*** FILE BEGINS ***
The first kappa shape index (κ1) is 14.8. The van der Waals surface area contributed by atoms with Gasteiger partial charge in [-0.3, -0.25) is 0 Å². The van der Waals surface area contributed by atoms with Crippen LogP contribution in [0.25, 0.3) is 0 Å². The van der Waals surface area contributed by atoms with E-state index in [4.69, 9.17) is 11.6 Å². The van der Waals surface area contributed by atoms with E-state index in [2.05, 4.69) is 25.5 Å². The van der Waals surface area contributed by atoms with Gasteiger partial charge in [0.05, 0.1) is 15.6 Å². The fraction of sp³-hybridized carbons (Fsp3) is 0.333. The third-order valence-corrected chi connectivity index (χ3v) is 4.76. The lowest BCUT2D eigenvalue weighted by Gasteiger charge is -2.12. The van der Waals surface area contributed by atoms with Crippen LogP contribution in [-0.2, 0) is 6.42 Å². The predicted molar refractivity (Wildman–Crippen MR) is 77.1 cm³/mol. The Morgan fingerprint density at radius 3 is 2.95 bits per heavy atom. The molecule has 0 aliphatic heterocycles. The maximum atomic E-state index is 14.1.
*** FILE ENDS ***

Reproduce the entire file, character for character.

The first kappa shape index (κ1) is 14.8. The van der Waals surface area contributed by atoms with Gasteiger partial charge in [-0.3, -0.25) is 0 Å². The van der Waals surface area contributed by atoms with Crippen LogP contribution in [0.25, 0.3) is 0 Å². The van der Waals surface area contributed by atoms with E-state index in [4.69, 9.17) is 11.6 Å². The van der Waals surface area contributed by atoms with E-state index in [2.05, 4.69) is 25.5 Å². The van der Waals surface area contributed by atoms with Gasteiger partial charge in [0.05, 0.1) is 15.6 Å². The fraction of sp³-hybridized carbons (Fsp3) is 0.333. The third-order valence-corrected chi connectivity index (χ3v) is 4.76. The lowest BCUT2D eigenvalue weighted by Gasteiger charge is -2.12. The van der Waals surface area contributed by atoms with Crippen LogP contribution in [-0.2, 0) is 6.42 Å². The predicted molar refractivity (Wildman–Crippen MR) is 77.1 cm³/mol. The Morgan fingerprint density at radius 3 is 2.95 bits per heavy atom. The molecule has 0 aliphatic heterocycles. The maximum atomic E-state index is 14.1.